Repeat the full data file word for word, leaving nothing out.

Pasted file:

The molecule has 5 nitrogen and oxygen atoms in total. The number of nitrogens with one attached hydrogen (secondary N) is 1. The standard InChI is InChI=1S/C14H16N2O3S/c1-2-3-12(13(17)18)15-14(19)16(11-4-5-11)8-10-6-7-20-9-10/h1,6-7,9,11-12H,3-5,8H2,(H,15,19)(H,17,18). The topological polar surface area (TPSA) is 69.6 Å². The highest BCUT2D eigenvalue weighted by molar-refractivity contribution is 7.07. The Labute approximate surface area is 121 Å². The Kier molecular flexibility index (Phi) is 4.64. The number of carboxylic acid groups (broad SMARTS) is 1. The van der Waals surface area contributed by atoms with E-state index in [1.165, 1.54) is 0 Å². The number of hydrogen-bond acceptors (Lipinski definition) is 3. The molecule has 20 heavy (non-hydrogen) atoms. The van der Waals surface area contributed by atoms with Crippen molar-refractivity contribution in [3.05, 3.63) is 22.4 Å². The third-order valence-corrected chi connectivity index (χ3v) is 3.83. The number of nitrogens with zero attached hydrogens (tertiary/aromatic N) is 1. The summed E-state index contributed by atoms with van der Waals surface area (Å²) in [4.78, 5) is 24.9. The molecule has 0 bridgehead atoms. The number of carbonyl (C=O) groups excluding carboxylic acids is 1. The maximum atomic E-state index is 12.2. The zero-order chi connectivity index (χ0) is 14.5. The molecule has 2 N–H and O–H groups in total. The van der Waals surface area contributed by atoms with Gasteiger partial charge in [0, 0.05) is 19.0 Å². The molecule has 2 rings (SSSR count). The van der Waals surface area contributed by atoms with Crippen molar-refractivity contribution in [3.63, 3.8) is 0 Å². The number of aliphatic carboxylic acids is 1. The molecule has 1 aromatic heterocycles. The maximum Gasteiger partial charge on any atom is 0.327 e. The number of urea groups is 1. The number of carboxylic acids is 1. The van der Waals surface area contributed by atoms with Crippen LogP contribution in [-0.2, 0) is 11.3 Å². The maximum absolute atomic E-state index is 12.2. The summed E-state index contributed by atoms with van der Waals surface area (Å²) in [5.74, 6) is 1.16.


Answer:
The molecule has 5 nitrogen and oxygen atoms in total. The number of nitrogens with one attached hydrogen (secondary N) is 1. The standard InChI is InChI=1S/C14H16N2O3S/c1-2-3-12(13(17)18)15-14(19)16(11-4-5-11)8-10-6-7-20-9-10/h1,6-7,9,11-12H,3-5,8H2,(H,15,19)(H,17,18). The topological polar surface area (TPSA) is 69.6 Å². The highest BCUT2D eigenvalue weighted by molar-refractivity contribution is 7.07. The Labute approximate surface area is 121 Å². The Kier molecular flexibility index (Phi) is 4.64. The number of carboxylic acid groups (broad SMARTS) is 1. The van der Waals surface area contributed by atoms with E-state index in [1.165, 1.54) is 0 Å². The number of hydrogen-bond acceptors (Lipinski definition) is 3. The molecule has 20 heavy (non-hydrogen) atoms. The van der Waals surface area contributed by atoms with Crippen molar-refractivity contribution in [3.05, 3.63) is 22.4 Å². The third-order valence-corrected chi connectivity index (χ3v) is 3.83. The number of nitrogens with zero attached hydrogens (tertiary/aromatic N) is 1. The summed E-state index contributed by atoms with van der Waals surface area (Å²) in [4.78, 5) is 24.9. The molecule has 0 bridgehead atoms. The number of carbonyl (C=O) groups excluding carboxylic acids is 1. The maximum atomic E-state index is 12.2. The zero-order chi connectivity index (χ0) is 14.5. The molecule has 2 N–H and O–H groups in total. The van der Waals surface area contributed by atoms with Gasteiger partial charge in [0, 0.05) is 19.0 Å². The molecule has 2 rings (SSSR count). The van der Waals surface area contributed by atoms with Crippen molar-refractivity contribution in [3.63, 3.8) is 0 Å². The number of aliphatic carboxylic acids is 1. The molecule has 1 aromatic heterocycles. The maximum Gasteiger partial charge on any atom is 0.327 e. The number of urea groups is 1. The number of carboxylic acids is 1. The van der Waals surface area contributed by atoms with Crippen LogP contribution in [-0.2, 0) is 11.3 Å². The maximum absolute atomic E-state index is 12.2. The summed E-state index contributed by atoms with van der Waals surface area (Å²) in [5.74, 6) is 1.16.